Anyone who understates the climate change threat is living in Wonderland. Hurricanes Irma and Maria and the September 2017 floods brought the climate change reality to the Virgin Islands in a very rude awakening.
This writer firmly believes that climate change brought on the September 2017 natural disasters that wrought havoc on the territory. However, the aftermath of disaster saw prolonged suffering as a result of a total lack of preparation and a culture that reacts to change but does not engineer change.
Human beings are driving these disasters with a careless and irresponsible planetary interface — a disregard for how their material existence and excessive consumer culture damages the only environment people possess: Earth, the human habitat.
The culture of the VI and most of the Caribbean is reactive and not proactive. As much as experts preach about the impact of consumerism on the environment, most residents could care less about the environment as they dance to the music of the material culture.
But in today’s world of climate change, nimbleness, innovation, sustainable living, proactive cultures, and good and effective governance alone will prevail against the natural catastrophes that are predicted to become regular, even annual, events.
An October 2018 report from the United Nations undergirded by the world’s most prominent scientists stated that the world has less than a decade to implement policy that will stop a dramatic and irreversible deterioration in the earth’s environment.
Global warming — caused by pollution and gasses getting trapped in the atmosphere and the depletion of the ozone layer as human beings increasingly burn fossil fuel energy — is causing sea levels to rise dramatically worldwide.
Rains and hurricanes are getting more intense. The polar regions’ ice caps and glaciers are melting, dumping hundreds of billions of gallons of water into the world’s oceans and seas, causing rising sea levels.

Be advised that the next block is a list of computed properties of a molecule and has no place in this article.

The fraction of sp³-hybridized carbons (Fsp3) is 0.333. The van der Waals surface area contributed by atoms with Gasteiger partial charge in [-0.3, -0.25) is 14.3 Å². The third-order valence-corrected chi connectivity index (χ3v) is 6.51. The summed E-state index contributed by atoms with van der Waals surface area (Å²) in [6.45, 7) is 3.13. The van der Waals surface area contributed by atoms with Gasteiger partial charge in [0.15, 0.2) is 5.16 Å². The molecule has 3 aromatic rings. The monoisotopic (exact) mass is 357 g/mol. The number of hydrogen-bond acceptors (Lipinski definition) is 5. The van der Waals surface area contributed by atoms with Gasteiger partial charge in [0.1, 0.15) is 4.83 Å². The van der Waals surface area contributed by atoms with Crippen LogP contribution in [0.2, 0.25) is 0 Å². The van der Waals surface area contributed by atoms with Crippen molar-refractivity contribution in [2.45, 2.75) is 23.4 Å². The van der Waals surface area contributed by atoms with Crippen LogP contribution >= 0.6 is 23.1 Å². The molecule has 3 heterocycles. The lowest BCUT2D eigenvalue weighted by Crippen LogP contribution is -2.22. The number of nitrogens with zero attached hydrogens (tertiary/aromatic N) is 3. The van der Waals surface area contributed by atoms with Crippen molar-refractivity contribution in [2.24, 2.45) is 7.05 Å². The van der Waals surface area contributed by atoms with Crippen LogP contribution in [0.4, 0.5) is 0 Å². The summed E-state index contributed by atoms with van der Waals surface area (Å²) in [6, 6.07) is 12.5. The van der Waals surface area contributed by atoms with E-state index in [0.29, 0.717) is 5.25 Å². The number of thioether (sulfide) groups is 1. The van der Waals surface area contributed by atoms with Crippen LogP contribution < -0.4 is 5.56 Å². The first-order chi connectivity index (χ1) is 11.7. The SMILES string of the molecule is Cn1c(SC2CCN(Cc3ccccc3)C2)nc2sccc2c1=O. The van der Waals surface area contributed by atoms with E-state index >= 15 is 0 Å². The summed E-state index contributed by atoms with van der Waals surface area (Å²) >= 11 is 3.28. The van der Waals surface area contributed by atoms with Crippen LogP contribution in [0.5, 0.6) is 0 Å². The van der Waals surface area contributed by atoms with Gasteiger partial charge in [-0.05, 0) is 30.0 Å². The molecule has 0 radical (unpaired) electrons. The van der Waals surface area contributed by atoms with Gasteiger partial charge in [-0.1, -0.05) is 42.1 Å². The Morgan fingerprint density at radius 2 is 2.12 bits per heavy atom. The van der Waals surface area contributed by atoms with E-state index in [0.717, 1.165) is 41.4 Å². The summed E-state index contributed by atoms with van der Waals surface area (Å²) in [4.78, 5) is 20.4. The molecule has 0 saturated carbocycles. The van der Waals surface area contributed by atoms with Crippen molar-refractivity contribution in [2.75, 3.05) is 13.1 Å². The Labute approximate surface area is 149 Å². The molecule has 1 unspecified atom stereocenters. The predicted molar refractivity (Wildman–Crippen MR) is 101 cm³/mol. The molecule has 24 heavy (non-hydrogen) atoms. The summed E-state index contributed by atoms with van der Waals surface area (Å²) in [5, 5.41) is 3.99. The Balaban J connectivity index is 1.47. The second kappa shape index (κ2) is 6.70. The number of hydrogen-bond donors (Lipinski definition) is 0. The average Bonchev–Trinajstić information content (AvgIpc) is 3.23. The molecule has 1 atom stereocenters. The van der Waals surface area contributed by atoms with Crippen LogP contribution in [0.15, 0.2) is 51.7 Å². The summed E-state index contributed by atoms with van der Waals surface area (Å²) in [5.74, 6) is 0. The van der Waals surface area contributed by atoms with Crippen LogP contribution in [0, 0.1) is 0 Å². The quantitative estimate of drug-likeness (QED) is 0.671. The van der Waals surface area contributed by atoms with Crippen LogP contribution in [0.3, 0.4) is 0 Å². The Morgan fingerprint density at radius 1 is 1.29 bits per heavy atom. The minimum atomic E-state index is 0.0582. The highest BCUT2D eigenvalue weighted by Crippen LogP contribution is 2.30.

Coastal flooding and storm surge are going to get worse as each hurricane season gets increasingly intense.
In the United States, 40 percent of coastal citizens are already threatened by rising seas. Low-lying island chains such as the Maldives and the Bahamas are under severe threat, sinking as sea levels rise.
Overheating and sun exposure will lead to millions of heat-related deaths worldwide.
Severe hurricanes and coastal flooding are set to become annual events. The world’s cities and towns by the coastline will have to build seawalls, canals, dams and various other types of flooding prevention infrastructure, costing hundreds of billions of dollars over the coming years — or these societies will simply cease to exist.
Water supply in peril
Potable water supply will become a challenge, especially in low lying regions, as reservoirs, water plants, and desalination facilities become damaged by flooding and hurricanes.
Seawater flooding is already threatening the water infrastructure in Miami. Here in the VI, the September 2017 disasters impacted water infrastructure, setting back water distribution and supply.
Weather related insurance is set to skyrocket in natural-disaster-prone regions. This has implications. The VI’s already high cost of living, for example, will increase further with climate change.
In the VI post Irma, insurance premiums are on the rise steeply. In some instances, premiums will double. This may cause people to forego home insurance, which could cost them dearly down the road.
Populations in affected regions such as the VI — which is on ground zero of climate change — will have to adapt, becoming much more ecologically aware and adopting sustainable lifestyles and minimal carbon footprints. Not becoming environmentally savvy means suffering climate change misery in financial, physical and human terms, both now and in the immediate future.
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